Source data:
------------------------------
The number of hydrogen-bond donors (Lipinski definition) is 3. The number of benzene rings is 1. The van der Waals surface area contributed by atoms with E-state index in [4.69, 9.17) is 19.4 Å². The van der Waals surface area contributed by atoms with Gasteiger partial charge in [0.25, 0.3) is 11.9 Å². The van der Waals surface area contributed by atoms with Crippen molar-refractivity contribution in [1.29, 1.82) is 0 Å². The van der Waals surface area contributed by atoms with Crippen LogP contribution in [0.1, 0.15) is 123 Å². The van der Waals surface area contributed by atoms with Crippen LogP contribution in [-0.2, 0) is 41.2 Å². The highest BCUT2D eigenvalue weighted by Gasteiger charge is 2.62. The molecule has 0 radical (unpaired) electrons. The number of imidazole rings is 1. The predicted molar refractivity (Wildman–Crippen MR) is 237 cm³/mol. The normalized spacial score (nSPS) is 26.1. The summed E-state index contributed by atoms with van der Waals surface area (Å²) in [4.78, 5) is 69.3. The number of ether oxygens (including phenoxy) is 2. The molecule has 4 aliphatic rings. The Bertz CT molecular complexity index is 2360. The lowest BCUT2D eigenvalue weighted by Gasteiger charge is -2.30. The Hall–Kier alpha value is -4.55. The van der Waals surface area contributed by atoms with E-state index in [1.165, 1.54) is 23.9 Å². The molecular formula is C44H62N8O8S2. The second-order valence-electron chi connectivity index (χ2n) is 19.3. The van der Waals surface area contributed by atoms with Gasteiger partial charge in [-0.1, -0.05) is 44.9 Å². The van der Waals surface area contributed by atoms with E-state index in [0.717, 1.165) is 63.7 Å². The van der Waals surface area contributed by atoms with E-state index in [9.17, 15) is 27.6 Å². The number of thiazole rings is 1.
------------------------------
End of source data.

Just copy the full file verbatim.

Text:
The number of hydrogen-bond donors (Lipinski definition) is 3. The number of benzene rings is 1. The van der Waals surface area contributed by atoms with E-state index in [4.69, 9.17) is 19.4 Å². The van der Waals surface area contributed by atoms with Gasteiger partial charge in [0.25, 0.3) is 11.9 Å². The van der Waals surface area contributed by atoms with Crippen molar-refractivity contribution in [1.29, 1.82) is 0 Å². The van der Waals surface area contributed by atoms with Crippen LogP contribution in [0.1, 0.15) is 123 Å². The van der Waals surface area contributed by atoms with Crippen LogP contribution in [-0.2, 0) is 41.2 Å². The highest BCUT2D eigenvalue weighted by Gasteiger charge is 2.62. The molecule has 0 radical (unpaired) electrons. The number of imidazole rings is 1. The predicted molar refractivity (Wildman–Crippen MR) is 237 cm³/mol. The normalized spacial score (nSPS) is 26.1. The summed E-state index contributed by atoms with van der Waals surface area (Å²) in [4.78, 5) is 69.3. The number of ether oxygens (including phenoxy) is 2. The molecule has 4 aliphatic rings. The Bertz CT molecular complexity index is 2360. The lowest BCUT2D eigenvalue weighted by Gasteiger charge is -2.30. The Hall–Kier alpha value is -4.55. The van der Waals surface area contributed by atoms with E-state index in [1.165, 1.54) is 23.9 Å². The molecular formula is C44H62N8O8S2. The second-order valence-electron chi connectivity index (χ2n) is 19.3. The van der Waals surface area contributed by atoms with Gasteiger partial charge in [-0.1, -0.05) is 44.9 Å². The van der Waals surface area contributed by atoms with E-state index in [0.717, 1.165) is 63.7 Å². The van der Waals surface area contributed by atoms with E-state index in [9.17, 15) is 27.6 Å². The number of thiazole rings is 1.